People tell you to unplug your little electricity vampires, like cellphone chargers, when you're not using them, but the studies I've seen find that those things really just consume pennies per year if they're left plugged in all the time. It's not going to save you much, but of course it's not a bad idea to do it. I just wouldn't lose sleep over it.
 

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I did some digging through my last 12 electric bills and here are my results for the last full year. My furnace and water are on gas, dryer on electricity.

Annual
3936 kw/h
$564 total electric bill, of which
$231 is actual consumption.
Only 41% of the electric bill is actually within my control to reduce.

Monthly
328 kw/h
$47 total electric bill, of which
$19.29 is actual consumption.

If I reduced my electric usage 10%, I would save $1.93. This is not a large incentive. The rate structure may well change in 2011 to incentivise off-peak usage.
 

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I have an EPEAT Gold desktop computer that about as much electricity as a 40-watt light bulb, and a super-efficient EPEAT Gold monitor that adjusts its light output based on the ambient light in the room. None of those cost more than standard models and you save big bucks on electricity.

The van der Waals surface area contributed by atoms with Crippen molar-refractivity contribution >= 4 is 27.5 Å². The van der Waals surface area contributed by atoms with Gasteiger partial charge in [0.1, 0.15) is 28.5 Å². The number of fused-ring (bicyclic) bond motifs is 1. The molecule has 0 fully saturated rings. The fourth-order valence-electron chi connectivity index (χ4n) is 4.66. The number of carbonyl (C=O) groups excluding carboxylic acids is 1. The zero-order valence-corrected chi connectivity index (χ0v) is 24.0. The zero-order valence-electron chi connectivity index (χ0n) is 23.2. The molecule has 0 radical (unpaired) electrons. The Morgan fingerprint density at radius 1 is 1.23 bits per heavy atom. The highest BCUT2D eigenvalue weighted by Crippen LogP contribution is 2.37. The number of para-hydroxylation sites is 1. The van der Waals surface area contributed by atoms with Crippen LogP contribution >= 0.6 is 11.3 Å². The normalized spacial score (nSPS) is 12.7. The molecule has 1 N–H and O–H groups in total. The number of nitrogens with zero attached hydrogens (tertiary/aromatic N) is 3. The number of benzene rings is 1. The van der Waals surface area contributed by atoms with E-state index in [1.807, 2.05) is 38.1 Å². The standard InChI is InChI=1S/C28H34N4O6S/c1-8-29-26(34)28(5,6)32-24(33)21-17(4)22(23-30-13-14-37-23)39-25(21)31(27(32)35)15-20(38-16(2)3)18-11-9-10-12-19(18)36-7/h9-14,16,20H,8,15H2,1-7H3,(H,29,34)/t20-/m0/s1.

A typical computer nowadays comes with a 400W power supply, but in practice, the entire system consumes much less during the course of normal operations. A pretty good guess of average power consumption, I think, is around 250W for a typical, modern system. So if you run your computer every day for a month,

(250W/1000) * 24 hours * 30 days = 180 kWh per month

And if you're paying ~6 cents per kWh on average,

180 kWh * 0.06 = $10.80.

I dunno, I wouldn't say that $10.80 amounts to spending "big bucks on electricity" for a computer. You can nearly halve that amount by sleeping your computer for half the day (so you'll save yourself ~$5/mo). The real culprits, as others have mentioned, are things like: (electric) hot tub, dryer, dishwasher, old refrigerators, and so on.

K.
 

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I dunno, I wouldn't say that $10.80 amounts to spending "big bucks on electricity" for a computer. .
Yeah, I meant "big bucks" in relative terms. My desktop machine (lenovo a61e) uses 47 watts at normal draw; standby power draw is 4.1 watts. My 22" monitor (Dell G2210t) draws 12 watts. So using your math I'm paying $2.50/month (without going into standby power). Over the course of a computer's lifetime (three to four years), the $8.30 in monthly savings adds up to about $300. If you have five computers like Berubeland and you switched them all over to more efficient models, over three years you'd save $1,500 in electric costs, enough to buy a nice laptop ;-)